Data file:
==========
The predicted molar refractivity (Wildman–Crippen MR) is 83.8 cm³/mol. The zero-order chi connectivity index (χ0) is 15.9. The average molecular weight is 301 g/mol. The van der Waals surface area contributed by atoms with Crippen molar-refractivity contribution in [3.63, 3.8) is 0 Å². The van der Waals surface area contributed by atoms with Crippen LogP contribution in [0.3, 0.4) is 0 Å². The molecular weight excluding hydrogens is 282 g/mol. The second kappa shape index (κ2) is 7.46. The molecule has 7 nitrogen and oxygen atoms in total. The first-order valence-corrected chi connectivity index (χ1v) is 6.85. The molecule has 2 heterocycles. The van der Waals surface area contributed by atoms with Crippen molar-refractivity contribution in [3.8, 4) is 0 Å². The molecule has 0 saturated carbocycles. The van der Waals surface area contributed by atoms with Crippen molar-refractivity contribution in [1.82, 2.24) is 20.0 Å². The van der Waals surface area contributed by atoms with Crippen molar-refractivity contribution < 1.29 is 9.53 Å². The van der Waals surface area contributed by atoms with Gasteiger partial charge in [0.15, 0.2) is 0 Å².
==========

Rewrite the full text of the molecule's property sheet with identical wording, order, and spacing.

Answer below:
The predicted molar refractivity (Wildman–Crippen MR) is 83.8 cm³/mol. The zero-order chi connectivity index (χ0) is 15.9. The average molecular weight is 301 g/mol. The van der Waals surface area contributed by atoms with Crippen molar-refractivity contribution in [3.63, 3.8) is 0 Å². The van der Waals surface area contributed by atoms with Crippen LogP contribution in [0.3, 0.4) is 0 Å². The molecular weight excluding hydrogens is 282 g/mol. The second kappa shape index (κ2) is 7.46. The molecule has 7 nitrogen and oxygen atoms in total. The first-order valence-corrected chi connectivity index (χ1v) is 6.85. The molecule has 2 heterocycles. The van der Waals surface area contributed by atoms with Crippen molar-refractivity contribution in [3.8, 4) is 0 Å². The molecule has 0 saturated carbocycles. The van der Waals surface area contributed by atoms with Crippen molar-refractivity contribution in [1.82, 2.24) is 20.0 Å². The van der Waals surface area contributed by atoms with Crippen molar-refractivity contribution < 1.29 is 9.53 Å². The van der Waals surface area contributed by atoms with Gasteiger partial charge in [0.15, 0.2) is 0 Å².